Searching for Secrets in Single Cells

There has been a lot of effort recently to perform whole genome sequencing, for humans and other species. The results yield new frontiers of data analysis that offer a lot of promise for groundbreaking scientific discoveries.

One objective of human genome sequencing has been to identify sources of disease and new therapeutic targets. This movement has opened the door to create personalized medicine for cancer, whereby the genetic makeup of an individual’s tumors can be used to determine the most effective drug intervention to administer.

Interest in studying the characteristics unique to individual cells seems obvious when considering the function of healthy cells versus tumor cells, or brain cells compared to heart cells. What has surprised scientists is the realization that two cells in the same tissue can be more different from each other, genetically, than from a cell in another organ.

For example, a small number of brain cells with a specific mutation can lead to some forms of epilepsy while healthy people may also carry cells with these mutations, but too few to cause disease. The lineage of a cell, where it came from and what events shaped its development, ultimately determines what diseases can exist.

Continue reading “Searching for Secrets in Single Cells”

How does the butterfly get its spots?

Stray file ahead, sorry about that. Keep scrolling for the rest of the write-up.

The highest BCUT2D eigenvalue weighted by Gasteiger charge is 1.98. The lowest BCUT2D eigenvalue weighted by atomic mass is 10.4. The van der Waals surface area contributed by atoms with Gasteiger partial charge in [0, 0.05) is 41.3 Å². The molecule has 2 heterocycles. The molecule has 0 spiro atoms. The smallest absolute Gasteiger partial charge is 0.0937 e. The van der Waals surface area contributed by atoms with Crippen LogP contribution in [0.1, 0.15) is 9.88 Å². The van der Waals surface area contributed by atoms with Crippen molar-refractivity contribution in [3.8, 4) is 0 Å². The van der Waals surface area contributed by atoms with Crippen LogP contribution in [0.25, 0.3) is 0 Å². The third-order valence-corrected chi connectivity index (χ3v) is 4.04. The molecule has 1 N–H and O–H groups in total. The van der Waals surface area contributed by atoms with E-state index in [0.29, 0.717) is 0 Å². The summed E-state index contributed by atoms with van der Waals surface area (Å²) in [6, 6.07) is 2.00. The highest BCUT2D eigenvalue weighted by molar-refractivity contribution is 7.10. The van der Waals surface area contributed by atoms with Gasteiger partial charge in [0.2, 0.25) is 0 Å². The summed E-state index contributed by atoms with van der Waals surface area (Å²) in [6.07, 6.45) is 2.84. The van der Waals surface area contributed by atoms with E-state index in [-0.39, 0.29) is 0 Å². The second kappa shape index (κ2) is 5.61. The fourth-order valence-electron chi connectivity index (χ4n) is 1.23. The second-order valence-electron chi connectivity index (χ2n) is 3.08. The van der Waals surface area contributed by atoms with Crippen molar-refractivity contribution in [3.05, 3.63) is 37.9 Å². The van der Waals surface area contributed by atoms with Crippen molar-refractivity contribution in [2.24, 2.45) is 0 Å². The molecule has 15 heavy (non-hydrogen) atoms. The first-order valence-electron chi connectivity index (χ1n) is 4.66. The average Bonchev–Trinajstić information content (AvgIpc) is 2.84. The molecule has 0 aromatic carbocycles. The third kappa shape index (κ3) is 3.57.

All we found were sawfly larvae.
This summer, my daughter and I have gone on several “bug-hunting expeditions”. These expeditions always begin with the same elaborate routine: donning the explorer vest, collecting the magnifying glass, bug house and butterfly net, and consulting the “bug map”. The goal is to find a caterpillar that we can capture, feed and watch as it morphs into a butterfly. So far the only thing remotely resembling a caterpillar we have found is sawfly larvae.

My daughter is fascinated by butterflies. We have at least three books on her bookshelf about butterfly life cycles, and just the other week, a trip to the library yielded yet another butterfly book for bedtime reading. Butterflies are fascinating creatures. Not just for the four-year-old who wonders in awe at their amazing life cycle, but for the biologist who marvels at the development of the intricate pattern of their wing eyespots. Wing patterns in butterflies are amazingly varied among species and between different wing surfaces (forewing and hindwing) of the same individual. How are these patterns determined? Continue reading “How does the butterfly get its spots?”